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Epic Systems v. Lewis May Make Discrimination Cases More Difficult

On May 21, 2018, the Supreme Court handed down a decision in Epic Systems v. Lewis. At question was whether individuals with grievances against their employers may join to necessitate group arbitration rather than pursuing each case individually. In a 5-4 ruling, the court held that individual arbitration must be the order of the day, and that provisions at issue in the Federal Arbitration Act were “not designed to cover” labor contracts. This may pose a real problem for individual workers looking to seek redress from their employer, depending on the type of grievance.

The NLRA and FAA

The two major statutes at issue in Epic Systems v. Lewis were the Federal Arbitration Act (FAA) and the National Labor Relations Act (NLRA). In years past, a dispute has arisen due to seemingly conflicting language present in the two laws. The FAA expressly holds that individual arbitration agreements are enforceable unless there are grounds for the “revocation of the contract”. The NLRA, by comparison, upholds the right to collective bargaining. The majority opinion upheld individualized arbitration, and stated that neither the FAA’s other relevant provisions nor anything in the NLRA changed that.

The dissent stated that the FAA’s individualized arbitration agreements should not in theory apply, because more often than not, they are not a true contract. In other words, according to the dissent, they are not a meeting of the minds as most contract law requires. In the dissent’s opinion, individualized arbitration agreements are foisted upon workers as a condition of employment—and depending on the industry, it may not be possible to escape entering into one. This can be an issue because if multiple workers wind up in a situation where they are mistreated, they must all pursue arbitration individually, costing time and money.

What The Decision Means For You

Individual workers may experience the ramifications of the Epic Systems v. Lewis decision when they attempt to file complaints or grievances with their employers. If contracts that require individualized arbitrations must be honored as enforceable, this means that class actions against offending employers will be all but impossible to create.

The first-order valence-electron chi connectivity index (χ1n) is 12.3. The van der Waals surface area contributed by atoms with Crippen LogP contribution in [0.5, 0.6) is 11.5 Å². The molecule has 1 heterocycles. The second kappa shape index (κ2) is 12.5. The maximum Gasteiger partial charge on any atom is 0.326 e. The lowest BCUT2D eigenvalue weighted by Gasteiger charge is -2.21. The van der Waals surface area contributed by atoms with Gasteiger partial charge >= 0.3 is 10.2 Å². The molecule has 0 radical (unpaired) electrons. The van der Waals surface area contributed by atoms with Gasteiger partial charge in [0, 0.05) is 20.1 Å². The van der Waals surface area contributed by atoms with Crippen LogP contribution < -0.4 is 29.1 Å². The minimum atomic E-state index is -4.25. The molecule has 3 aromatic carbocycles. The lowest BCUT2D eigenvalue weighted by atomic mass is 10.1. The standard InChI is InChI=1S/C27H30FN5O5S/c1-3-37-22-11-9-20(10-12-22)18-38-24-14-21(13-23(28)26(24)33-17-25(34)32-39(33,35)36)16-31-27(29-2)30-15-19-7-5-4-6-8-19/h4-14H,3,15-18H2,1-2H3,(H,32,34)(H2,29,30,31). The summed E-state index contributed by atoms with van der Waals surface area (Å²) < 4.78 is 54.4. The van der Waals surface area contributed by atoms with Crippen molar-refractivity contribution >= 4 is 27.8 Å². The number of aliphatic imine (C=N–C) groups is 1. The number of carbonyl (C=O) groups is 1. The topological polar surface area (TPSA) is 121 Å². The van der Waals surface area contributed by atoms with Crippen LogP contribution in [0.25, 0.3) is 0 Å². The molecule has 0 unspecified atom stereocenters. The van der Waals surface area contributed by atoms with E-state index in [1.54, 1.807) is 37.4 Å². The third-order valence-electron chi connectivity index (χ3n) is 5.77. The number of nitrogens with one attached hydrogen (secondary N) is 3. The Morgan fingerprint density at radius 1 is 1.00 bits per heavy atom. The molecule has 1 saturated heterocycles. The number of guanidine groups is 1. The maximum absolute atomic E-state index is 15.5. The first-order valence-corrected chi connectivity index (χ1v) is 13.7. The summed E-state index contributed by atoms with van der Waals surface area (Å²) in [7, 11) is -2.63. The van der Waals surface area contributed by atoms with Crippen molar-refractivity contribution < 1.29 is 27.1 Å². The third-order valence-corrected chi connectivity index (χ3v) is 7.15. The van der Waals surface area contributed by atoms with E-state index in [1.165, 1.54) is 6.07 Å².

This may go a very long way toward workers’ rights being infringed, but collective bargaining as a right is one of workers’ few tools to help ensure their grievances are heard. Without it, it is not impossible that many incidences of harassment and mistreatment will go unaddressed, since individual cases will very often seem too inconsequential to be taken up—or offer too little reward.

This does not mean that any attempt to have problems at work redressed is pointless. It does mean, however, that one must be extra zealous in trying to have your concerns heard. If reaching out to your employer’s Human Resources department is unsuccessful, filing a charge with an employment oversight body like the South Carolina Human Affairs Commission (SCHAC) or the Equal Employment Opportunity Commission (EEOC) is the next step. You are always able to do this, though only a select number of cases will be taken up for prosecution by the agency.

Call An Experienced Attorney For Help

While this new ruling may make future discrimination lawsuits more difficult to win, it does not mean that you are out of options if you have been mistreated or discriminated against on the job. It may mean, however, that working an experienced discrimination lawyer is more important than ever.

Attorney A. Christopher Potts is well versed in this area of law and is happy to help answer your questions on the subject. Contact Hitchcock and Potts today to set up an appointment.

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